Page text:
With school districts facing greater financial crises, programs have to get cut — and the arts among the first to go. The arts promote creativity, and give children tools through which to express themselves. If you’re a strong proponent of the arts, you can help keep them alive in your local school districts, even if it feels like you’re just one person against a school board that won’t budge. If enough people act, the children in your community won’t have to go without the arts.
1. Make a Donation
Make a donation of something you no longer need and select a charity that promotes art education; the bigger the item, the greater revenue you’ll bring in for the charity, so donate your old boat or even car. It may seem like quite a generous thing to donate a vehicle, but if it’s one that’s been sitting in your garage or yard for months or even years, not getting used, it’ll do more good raising funds for a cause you believe in. If you’re considering getting a new car, donate your old one instead of trading it in.
You actually will see some profit from donating your car in the form of a tax deduction at the end of the year. Donating a large item of significant value will make a huge dent in the amount of money you owe to the IRS, or increase the tax refund you’re already expecting.
If you’re truly passionate about the arts, your school district needs as much money as possible; talk to your family members, friends and neighbors about donating their large items, too.
2. Volunteer to Teach
Part of the reason why the arts are cut in school districts is because the districts don’t have the budget to afford teachers. By volunteering to teach the arts for free, you eliminate this problem. While you likely don’t have the time and resources to teach the arts full-time, nor will the school be able to hire you to teach during the school day, volunteering to teach an after-school course in the arts at least once a week can make a significant impact on students.
The kids will look forward to your courses with relish. Plus, giving the kids someplace to go after school helps many families without childcare reduce the incidences of kids getting into trouble or heading home alone as latchkeys.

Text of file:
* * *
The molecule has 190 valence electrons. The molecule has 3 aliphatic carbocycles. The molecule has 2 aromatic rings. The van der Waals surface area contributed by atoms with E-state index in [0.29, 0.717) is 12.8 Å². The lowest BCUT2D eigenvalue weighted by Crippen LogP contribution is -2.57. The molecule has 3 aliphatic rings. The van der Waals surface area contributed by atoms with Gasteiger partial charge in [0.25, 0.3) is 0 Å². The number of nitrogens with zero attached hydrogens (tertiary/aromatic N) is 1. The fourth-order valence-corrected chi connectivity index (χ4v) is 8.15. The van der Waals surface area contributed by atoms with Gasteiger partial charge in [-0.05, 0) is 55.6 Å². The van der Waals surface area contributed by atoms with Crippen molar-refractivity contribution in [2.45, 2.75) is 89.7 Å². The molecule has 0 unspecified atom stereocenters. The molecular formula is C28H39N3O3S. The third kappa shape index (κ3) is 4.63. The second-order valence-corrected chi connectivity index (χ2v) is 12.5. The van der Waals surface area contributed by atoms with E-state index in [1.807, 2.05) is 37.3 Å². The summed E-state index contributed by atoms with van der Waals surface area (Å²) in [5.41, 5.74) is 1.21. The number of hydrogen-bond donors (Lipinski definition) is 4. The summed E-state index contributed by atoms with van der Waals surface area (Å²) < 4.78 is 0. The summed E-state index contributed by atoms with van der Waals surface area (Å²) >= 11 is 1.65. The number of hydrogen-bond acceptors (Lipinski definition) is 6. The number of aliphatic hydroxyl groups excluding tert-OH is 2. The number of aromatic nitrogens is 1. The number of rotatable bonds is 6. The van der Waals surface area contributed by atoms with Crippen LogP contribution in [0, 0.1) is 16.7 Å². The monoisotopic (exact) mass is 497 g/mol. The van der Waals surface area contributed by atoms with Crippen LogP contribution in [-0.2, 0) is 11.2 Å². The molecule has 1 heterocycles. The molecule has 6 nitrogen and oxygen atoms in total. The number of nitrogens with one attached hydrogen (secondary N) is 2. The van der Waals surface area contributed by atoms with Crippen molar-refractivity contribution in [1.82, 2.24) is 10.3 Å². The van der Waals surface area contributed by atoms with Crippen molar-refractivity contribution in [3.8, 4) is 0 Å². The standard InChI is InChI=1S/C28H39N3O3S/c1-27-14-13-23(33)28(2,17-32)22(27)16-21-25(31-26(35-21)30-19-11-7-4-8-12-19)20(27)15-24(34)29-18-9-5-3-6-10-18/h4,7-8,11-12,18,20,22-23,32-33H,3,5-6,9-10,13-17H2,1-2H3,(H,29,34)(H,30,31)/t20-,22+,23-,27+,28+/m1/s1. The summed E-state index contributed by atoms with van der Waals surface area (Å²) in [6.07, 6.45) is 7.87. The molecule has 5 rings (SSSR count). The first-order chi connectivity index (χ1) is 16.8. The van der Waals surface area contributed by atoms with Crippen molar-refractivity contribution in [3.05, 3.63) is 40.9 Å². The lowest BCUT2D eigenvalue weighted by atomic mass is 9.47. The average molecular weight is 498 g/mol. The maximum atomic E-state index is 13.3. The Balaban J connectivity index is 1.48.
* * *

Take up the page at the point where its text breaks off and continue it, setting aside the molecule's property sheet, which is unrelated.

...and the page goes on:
Teach whatever you’re passionate about. You don’t have to stick to typical school offerings when it comes to offering an after-school course. You might teach a course about:
- A specific instrument or an orchestra of instruments
- A choir
- Theater, including acting and behind-the-scenes work
- A specific type of art, or many forms of art
As volunteer instructor, you’ll have to provide the supplies for the course yourself. This might get especially expensive when it comes to items like instrument rental fees, so consider asking parents for funding.
3. Lead a Fundraising Event
If your school district is willing to continue teaching arts classes if it can raise the budget, do what you can to keep the arts alive through fundraising events. Many adults in the community want arts in their schools, but few step up to answer the call for help. Schools rely on passionate people like you to volunteer to get funds however possible.
Besides your donation plan and relying on organizations that support educational causes, you can raise the money directly through bake sales, craft sales, festivals, raffles, and even tickets to see students from your after-school course perform or exhibit their skills.
The School Superintendents Associationcites a study where students in high school who elected to take music more than doubled their math scores and increased their scores in subjects such as history and geography by 40 percent. The evidence that the arts enrich students’ lives is clear, but evidence isn’t always enough in the face of budget woes.
Beyond helping to raise money and volunteering to teach yourself, the next best thing you can do to keep the arts alive is to participate in public debates on arts in the classroom. Make your cause known to the community, and let your voice be heard.
Photo Credit By: huffingtonpost.com